Instead, make sure to grab a CFL. They’ve plummeted in price, so as to be about only $2 per bulb, and they will quickly pay for themselves. Over its lifespan, each CFL bulb will save you about $30, and will also mean way less carbon is emitted into the air over at the power plant. And here’s a bonus for those really looking to make an investment – consider LED bulbs. They cost a little more up front, but are even more power efficient.
Use the library
Think about it – when was the last time you were at your local library? Now consider the fact that you’re already paying taxes to keep it open and stocked with amazing books, magazines, periodicals, movies and more. Given that the average American spends $118 a year on books, this one seems like a real no-brainer.
So, stop by your local branch, pick up some books, and kiss your Amazon budget goodbye. Not only will you be saving some trees from being pulped, you’ll be putting some serious paper back in your pocket.
Consider and electric bike
Here’s one you might not have considered – electric bicycles. Given that the average trip people make is only a few miles, almost every journey you do could actually be done on a bicycle. And when you add in the convenience of an electric bike, which helps you power over hills and not worry about getting sweaty, the convenience becomes obvious.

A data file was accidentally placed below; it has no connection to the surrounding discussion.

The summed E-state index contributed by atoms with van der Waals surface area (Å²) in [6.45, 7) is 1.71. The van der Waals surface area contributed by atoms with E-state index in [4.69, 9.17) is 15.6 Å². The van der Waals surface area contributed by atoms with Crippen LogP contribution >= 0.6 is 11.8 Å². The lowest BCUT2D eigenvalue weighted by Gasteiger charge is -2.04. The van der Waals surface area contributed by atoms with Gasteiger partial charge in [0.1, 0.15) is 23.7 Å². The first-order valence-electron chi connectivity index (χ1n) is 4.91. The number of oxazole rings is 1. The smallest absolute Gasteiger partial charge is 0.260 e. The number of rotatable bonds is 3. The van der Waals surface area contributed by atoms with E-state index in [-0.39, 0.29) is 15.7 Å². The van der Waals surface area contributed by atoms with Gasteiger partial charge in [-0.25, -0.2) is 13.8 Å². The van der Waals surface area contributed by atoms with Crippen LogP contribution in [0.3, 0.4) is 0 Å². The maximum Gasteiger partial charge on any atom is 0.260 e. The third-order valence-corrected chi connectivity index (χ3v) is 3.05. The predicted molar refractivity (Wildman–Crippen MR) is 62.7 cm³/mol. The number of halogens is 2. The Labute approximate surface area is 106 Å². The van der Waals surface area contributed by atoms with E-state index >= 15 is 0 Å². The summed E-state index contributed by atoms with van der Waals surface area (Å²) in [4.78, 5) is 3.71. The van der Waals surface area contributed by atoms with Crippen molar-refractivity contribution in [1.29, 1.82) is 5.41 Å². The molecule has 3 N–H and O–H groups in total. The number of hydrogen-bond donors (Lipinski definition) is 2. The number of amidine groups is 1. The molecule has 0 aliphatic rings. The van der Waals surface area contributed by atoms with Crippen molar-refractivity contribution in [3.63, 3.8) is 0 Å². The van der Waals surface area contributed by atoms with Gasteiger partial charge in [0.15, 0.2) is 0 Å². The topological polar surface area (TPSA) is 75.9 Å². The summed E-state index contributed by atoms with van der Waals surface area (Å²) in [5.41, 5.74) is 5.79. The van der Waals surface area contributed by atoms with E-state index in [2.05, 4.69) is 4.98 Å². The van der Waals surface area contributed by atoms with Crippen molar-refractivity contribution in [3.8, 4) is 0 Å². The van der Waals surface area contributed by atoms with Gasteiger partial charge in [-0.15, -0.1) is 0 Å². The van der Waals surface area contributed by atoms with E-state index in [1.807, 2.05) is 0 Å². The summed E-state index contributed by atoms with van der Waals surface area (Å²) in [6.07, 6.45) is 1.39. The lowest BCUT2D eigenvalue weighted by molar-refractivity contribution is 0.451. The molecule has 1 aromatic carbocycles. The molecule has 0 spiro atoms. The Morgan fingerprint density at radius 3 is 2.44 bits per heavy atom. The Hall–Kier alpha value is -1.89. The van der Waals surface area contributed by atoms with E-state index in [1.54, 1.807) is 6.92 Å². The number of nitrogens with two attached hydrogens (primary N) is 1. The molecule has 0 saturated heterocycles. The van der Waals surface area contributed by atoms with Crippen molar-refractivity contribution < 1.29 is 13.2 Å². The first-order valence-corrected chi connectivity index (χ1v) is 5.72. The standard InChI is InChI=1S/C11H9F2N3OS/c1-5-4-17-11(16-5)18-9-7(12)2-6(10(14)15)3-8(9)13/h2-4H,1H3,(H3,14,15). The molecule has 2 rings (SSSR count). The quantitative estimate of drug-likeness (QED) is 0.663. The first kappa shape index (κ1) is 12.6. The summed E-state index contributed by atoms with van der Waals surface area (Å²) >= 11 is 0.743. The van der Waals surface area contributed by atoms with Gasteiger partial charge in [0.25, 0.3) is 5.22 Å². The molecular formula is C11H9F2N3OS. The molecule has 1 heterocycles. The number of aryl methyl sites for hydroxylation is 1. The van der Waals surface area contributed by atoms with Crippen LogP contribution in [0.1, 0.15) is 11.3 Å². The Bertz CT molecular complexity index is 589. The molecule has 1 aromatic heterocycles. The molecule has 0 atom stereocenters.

Then, think of how much you’re spending monthly on your car payments, gasoline, insurance, parking, repairs, and more. It adds up! A high quality electric bicycle, with a battery range of 40 to 60 miles, is only about $2,000. But to make it even more pocketbook friendly, select brands offer 0% financing, meaning you could be riding a brand new ebike for only $175 per month. Since a full charge only adds about 8 cents to your electric bill, the savings will start rolling in really quickly.
With so many great ways to save money and the earth at the same time, there’s only one question left: which one are you going to do first?
Brought to you by EVELO Electric Bicycles, the maker of amazing bikes for people of all ages and abilities.
Jonah Bliss writes about our cities and the people that they’re composed of, as well as the trends and technologies that help bring them together. Find more at The Love at First Ride blog.